It became worse when I was in St Andrews for a foram workshop; if I showed an expert a foram I struggled to identify, on a microscope equivalent to what I used myself, the expert would typically say "I have no idea what that is, I need higher magnification". And one expert had his microscope there; that indeed was a better model! I was envious.
And then Roland accepted that job in York. And with the job came budget to buy a microscope. So we figured out what that impressive microscope in Scotland had been, and what the modern equivalent of that was. And in order to do that, we were visited by a representative. He didn't have any microscopes with him, but be told us of the best of the best. We were very impressed. Until he gave the price. We then decided to go for a simpler model. That disappointed the chap. Suddenly the price was negotiable! And some mailing up-and-down later we received confirmation that somewhere in July, our snazzy new microscope would be delivered.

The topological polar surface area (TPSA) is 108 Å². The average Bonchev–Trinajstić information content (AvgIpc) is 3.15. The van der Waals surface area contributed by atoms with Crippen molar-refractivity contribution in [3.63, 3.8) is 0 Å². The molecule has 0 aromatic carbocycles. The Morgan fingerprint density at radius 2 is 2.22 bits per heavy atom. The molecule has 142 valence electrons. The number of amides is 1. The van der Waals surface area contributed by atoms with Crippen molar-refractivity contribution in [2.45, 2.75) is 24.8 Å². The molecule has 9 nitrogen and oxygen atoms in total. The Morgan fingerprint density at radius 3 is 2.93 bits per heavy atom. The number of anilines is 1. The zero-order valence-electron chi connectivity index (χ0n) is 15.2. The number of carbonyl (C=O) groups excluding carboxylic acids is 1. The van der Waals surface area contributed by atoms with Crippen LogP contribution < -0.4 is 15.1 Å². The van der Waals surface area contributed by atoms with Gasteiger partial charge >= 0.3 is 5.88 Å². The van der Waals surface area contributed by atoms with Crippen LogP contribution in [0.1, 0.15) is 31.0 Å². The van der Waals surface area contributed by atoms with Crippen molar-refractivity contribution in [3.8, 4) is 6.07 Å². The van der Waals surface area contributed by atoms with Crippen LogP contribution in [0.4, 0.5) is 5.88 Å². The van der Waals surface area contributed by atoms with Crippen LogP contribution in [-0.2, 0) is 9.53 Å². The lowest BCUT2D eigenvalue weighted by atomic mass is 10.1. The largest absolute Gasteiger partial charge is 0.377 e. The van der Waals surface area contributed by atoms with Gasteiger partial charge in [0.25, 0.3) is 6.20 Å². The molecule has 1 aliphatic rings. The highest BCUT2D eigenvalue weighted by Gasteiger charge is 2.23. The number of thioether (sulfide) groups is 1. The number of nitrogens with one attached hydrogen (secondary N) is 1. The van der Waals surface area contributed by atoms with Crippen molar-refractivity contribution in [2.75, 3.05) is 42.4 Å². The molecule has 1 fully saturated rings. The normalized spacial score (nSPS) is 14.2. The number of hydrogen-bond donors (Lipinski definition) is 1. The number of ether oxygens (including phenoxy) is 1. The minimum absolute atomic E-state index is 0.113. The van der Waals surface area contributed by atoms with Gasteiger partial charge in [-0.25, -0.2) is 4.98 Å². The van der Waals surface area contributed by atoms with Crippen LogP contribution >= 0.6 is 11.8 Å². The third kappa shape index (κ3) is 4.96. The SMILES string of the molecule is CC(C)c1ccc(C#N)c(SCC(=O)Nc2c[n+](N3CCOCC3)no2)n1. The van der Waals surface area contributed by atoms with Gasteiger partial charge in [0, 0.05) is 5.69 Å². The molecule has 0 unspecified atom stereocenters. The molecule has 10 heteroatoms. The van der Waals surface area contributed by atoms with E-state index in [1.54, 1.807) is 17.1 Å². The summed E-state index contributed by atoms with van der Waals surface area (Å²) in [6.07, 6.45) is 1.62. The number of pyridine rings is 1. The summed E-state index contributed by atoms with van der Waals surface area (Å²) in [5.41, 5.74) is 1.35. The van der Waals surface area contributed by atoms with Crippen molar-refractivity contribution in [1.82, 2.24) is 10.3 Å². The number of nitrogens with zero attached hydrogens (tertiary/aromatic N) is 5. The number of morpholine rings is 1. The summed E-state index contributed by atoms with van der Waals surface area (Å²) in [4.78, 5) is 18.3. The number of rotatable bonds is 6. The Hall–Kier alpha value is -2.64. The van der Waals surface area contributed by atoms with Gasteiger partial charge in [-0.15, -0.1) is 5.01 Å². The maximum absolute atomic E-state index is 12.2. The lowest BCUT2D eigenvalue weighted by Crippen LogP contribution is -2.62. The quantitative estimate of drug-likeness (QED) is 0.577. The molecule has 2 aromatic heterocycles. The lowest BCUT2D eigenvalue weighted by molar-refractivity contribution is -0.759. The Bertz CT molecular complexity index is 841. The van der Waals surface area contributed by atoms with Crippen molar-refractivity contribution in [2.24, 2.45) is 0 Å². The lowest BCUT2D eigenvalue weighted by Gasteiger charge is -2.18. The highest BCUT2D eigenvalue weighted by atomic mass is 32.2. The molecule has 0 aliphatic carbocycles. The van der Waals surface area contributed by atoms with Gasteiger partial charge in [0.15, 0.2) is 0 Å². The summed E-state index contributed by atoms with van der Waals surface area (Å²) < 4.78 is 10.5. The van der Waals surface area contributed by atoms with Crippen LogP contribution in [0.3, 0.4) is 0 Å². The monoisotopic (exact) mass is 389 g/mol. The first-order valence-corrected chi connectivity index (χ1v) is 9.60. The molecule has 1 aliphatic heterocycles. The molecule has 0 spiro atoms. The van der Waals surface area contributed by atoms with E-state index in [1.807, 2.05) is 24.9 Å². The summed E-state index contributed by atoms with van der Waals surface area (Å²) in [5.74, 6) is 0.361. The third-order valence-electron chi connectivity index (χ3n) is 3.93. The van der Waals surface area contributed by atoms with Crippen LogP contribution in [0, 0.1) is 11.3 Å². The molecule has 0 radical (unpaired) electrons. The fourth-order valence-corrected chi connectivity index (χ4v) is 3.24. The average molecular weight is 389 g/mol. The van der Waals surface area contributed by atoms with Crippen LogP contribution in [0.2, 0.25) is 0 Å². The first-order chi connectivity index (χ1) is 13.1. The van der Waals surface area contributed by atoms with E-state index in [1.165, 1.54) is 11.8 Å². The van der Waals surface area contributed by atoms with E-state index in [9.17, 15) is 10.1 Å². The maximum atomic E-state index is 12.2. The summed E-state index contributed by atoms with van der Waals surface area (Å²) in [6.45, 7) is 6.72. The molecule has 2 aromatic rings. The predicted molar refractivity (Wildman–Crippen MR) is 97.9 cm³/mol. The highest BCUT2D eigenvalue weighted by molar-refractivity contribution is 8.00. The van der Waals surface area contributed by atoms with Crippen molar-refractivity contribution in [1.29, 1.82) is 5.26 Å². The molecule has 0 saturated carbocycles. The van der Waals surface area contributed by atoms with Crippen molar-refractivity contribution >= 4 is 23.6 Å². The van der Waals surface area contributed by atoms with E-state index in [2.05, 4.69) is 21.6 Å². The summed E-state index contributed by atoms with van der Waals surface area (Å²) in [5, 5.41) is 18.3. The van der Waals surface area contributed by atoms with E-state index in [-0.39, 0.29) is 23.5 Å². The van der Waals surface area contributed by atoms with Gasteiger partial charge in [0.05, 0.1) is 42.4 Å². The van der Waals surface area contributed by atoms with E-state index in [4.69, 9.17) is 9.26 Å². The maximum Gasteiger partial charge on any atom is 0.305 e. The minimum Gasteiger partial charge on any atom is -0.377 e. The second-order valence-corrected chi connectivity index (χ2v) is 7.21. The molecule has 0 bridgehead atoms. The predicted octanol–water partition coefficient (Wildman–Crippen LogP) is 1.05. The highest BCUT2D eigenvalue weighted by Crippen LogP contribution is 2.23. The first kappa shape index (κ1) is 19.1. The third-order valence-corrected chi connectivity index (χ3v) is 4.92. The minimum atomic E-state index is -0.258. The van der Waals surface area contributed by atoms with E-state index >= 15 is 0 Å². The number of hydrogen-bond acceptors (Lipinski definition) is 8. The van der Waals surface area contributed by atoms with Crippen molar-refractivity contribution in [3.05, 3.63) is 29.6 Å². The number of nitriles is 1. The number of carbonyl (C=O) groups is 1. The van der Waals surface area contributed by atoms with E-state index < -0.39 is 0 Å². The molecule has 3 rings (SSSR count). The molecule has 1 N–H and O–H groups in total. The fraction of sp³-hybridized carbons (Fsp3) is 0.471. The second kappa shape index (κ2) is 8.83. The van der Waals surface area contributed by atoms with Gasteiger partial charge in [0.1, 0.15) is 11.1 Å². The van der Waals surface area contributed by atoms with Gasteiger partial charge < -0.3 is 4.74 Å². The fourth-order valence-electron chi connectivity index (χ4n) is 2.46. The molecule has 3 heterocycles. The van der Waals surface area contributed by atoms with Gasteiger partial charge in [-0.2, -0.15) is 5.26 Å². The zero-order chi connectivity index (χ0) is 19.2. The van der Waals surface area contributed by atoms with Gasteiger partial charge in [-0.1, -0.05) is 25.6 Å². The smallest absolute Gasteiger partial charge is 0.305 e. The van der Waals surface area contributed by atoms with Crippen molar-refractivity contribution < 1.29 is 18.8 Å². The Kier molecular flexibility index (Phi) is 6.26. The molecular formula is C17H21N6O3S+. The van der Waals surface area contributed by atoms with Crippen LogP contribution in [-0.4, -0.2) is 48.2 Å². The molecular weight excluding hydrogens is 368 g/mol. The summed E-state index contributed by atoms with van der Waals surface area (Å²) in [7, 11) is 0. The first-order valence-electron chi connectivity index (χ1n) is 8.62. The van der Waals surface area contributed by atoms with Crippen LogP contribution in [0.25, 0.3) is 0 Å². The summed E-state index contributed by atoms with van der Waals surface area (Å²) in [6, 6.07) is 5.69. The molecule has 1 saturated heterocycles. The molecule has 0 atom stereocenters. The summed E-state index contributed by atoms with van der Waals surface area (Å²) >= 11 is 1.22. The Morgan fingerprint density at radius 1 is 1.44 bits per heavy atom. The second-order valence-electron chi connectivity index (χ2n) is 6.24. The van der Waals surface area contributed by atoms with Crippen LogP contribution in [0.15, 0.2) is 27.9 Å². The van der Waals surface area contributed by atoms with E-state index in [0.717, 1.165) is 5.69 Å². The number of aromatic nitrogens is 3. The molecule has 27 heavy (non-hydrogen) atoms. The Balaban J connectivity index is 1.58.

That day came. The microscope arrived less than an hour earlier than the man who would assemble it! He installed it on my desk in about an hour, and then we could have a look.
For looking AT forams, this thing was clearly the bee's knees. But for looking FOR forams, which involves rummaging through a sample, it clearly wasn't. Our sample trays only just fir underneath its objective! No space at all left for browsing through the sediment with a seeker. And we need that.
The amount of space you have for sample manipulation, with a pencil for scale
The gentleman then showed us the specifications of different objectives, and different oculars, that we can have instead of what's now next to me on the desk. With different parts we will probably be able to get more rummaging space, while keeping sufficient magnification. In early July he'll be back! And when he leaves, I think I'll finally have a microscope that does what I hope it does! Exciting...